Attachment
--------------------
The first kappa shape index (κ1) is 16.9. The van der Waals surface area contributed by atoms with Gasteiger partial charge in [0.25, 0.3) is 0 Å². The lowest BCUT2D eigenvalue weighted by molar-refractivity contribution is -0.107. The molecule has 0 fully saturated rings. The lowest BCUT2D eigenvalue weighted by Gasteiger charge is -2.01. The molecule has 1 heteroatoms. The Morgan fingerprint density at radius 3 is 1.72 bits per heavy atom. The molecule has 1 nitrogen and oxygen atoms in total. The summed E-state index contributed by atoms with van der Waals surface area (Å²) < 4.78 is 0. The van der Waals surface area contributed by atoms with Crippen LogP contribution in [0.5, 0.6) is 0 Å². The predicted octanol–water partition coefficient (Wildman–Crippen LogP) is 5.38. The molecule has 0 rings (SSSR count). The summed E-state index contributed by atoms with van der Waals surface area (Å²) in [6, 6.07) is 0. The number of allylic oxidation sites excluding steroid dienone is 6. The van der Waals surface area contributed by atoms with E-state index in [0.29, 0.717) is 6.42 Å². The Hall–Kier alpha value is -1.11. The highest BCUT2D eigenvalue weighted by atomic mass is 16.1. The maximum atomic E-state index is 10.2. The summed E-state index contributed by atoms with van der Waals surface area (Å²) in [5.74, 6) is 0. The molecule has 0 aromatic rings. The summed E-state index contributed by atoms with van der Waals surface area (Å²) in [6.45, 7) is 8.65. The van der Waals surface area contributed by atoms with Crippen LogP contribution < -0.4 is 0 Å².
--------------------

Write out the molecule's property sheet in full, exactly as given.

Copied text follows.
The first kappa shape index (κ1) is 16.9. The van der Waals surface area contributed by atoms with Gasteiger partial charge in [0.25, 0.3) is 0 Å². The lowest BCUT2D eigenvalue weighted by molar-refractivity contribution is -0.107. The molecule has 0 fully saturated rings. The lowest BCUT2D eigenvalue weighted by Gasteiger charge is -2.01. The molecule has 1 heteroatoms. The Morgan fingerprint density at radius 3 is 1.72 bits per heavy atom. The molecule has 1 nitrogen and oxygen atoms in total. The summed E-state index contributed by atoms with van der Waals surface area (Å²) < 4.78 is 0. The van der Waals surface area contributed by atoms with Crippen LogP contribution in [0.5, 0.6) is 0 Å². The predicted octanol–water partition coefficient (Wildman–Crippen LogP) is 5.38. The molecule has 0 rings (SSSR count). The summed E-state index contributed by atoms with van der Waals surface area (Å²) in [6, 6.07) is 0. The number of allylic oxidation sites excluding steroid dienone is 6. The van der Waals surface area contributed by atoms with E-state index in [0.29, 0.717) is 6.42 Å². The Hall–Kier alpha value is -1.11. The highest BCUT2D eigenvalue weighted by atomic mass is 16.1. The maximum atomic E-state index is 10.2. The summed E-state index contributed by atoms with van der Waals surface area (Å²) in [5.74, 6) is 0. The molecule has 0 aromatic rings. The summed E-state index contributed by atoms with van der Waals surface area (Å²) in [6.45, 7) is 8.65. The van der Waals surface area contributed by atoms with Crippen LogP contribution < -0.4 is 0 Å².